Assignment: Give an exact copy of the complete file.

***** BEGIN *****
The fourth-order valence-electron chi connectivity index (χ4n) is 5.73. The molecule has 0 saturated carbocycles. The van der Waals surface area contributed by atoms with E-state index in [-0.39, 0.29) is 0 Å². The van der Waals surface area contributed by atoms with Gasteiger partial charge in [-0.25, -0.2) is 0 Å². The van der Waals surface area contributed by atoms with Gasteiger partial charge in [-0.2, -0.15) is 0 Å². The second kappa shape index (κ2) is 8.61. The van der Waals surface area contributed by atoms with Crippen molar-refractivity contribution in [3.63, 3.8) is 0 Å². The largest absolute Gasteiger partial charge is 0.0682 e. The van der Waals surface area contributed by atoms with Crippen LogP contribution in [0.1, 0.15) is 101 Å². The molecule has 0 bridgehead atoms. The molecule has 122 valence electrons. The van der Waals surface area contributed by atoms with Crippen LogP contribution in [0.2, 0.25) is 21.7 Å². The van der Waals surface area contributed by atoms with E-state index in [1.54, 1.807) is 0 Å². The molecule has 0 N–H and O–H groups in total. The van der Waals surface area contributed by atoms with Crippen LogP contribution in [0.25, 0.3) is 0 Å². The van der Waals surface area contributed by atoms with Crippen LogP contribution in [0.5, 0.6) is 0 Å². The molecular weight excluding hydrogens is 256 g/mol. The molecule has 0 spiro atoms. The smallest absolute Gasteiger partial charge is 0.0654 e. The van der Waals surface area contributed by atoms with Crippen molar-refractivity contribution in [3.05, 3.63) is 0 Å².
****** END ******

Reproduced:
The fourth-order valence-electron chi connectivity index (χ4n) is 5.73. The molecule has 0 saturated carbocycles. The van der Waals surface area contributed by atoms with E-state index in [-0.39, 0.29) is 0 Å². The van der Waals surface area contributed by atoms with Gasteiger partial charge in [-0.25, -0.2) is 0 Å². The van der Waals surface area contributed by atoms with Gasteiger partial charge in [-0.2, -0.15) is 0 Å². The second kappa shape index (κ2) is 8.61. The van der Waals surface area contributed by atoms with Crippen molar-refractivity contribution in [3.63, 3.8) is 0 Å². The largest absolute Gasteiger partial charge is 0.0682 e. The van der Waals surface area contributed by atoms with Crippen LogP contribution in [0.1, 0.15) is 101 Å². The molecule has 0 bridgehead atoms. The molecule has 122 valence electrons. The van der Waals surface area contributed by atoms with Crippen LogP contribution in [0.2, 0.25) is 21.7 Å². The van der Waals surface area contributed by atoms with E-state index in [1.54, 1.807) is 0 Å². The molecule has 0 N–H and O–H groups in total. The van der Waals surface area contributed by atoms with Crippen LogP contribution in [0.25, 0.3) is 0 Å². The van der Waals surface area contributed by atoms with Crippen LogP contribution in [0.5, 0.6) is 0 Å². The molecular weight excluding hydrogens is 256 g/mol. The molecule has 0 spiro atoms. The smallest absolute Gasteiger partial charge is 0.0654 e. The van der Waals surface area contributed by atoms with Crippen molar-refractivity contribution in [3.05, 3.63) is 0 Å².